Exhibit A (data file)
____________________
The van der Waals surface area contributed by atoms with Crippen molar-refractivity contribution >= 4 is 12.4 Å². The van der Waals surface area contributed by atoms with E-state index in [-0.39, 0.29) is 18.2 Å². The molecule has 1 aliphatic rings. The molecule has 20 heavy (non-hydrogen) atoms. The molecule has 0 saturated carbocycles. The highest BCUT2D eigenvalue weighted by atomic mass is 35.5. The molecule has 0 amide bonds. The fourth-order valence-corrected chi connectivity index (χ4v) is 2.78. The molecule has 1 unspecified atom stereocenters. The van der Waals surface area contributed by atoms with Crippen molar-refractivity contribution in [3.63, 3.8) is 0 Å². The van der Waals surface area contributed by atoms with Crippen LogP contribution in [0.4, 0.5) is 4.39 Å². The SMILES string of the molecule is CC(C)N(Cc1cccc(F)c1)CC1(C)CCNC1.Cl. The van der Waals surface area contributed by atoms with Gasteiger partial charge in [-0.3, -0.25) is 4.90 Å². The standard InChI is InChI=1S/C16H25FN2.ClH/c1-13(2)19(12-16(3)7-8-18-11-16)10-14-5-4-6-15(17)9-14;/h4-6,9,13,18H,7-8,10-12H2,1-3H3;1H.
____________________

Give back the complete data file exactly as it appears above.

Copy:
The van der Waals surface area contributed by atoms with Crippen molar-refractivity contribution >= 4 is 12.4 Å². The van der Waals surface area contributed by atoms with E-state index in [-0.39, 0.29) is 18.2 Å². The molecule has 1 aliphatic rings. The molecule has 20 heavy (non-hydrogen) atoms. The molecule has 0 saturated carbocycles. The highest BCUT2D eigenvalue weighted by atomic mass is 35.5. The molecule has 0 amide bonds. The fourth-order valence-corrected chi connectivity index (χ4v) is 2.78. The molecule has 1 unspecified atom stereocenters. The van der Waals surface area contributed by atoms with Crippen molar-refractivity contribution in [3.63, 3.8) is 0 Å². The van der Waals surface area contributed by atoms with Crippen LogP contribution in [0.4, 0.5) is 4.39 Å². The SMILES string of the molecule is CC(C)N(Cc1cccc(F)c1)CC1(C)CCNC1.Cl. The van der Waals surface area contributed by atoms with Gasteiger partial charge in [-0.3, -0.25) is 4.90 Å². The standard InChI is InChI=1S/C16H25FN2.ClH/c1-13(2)19(12-16(3)7-8-18-11-16)10-14-5-4-6-15(17)9-14;/h4-6,9,13,18H,7-8,10-12H2,1-3H3;1H.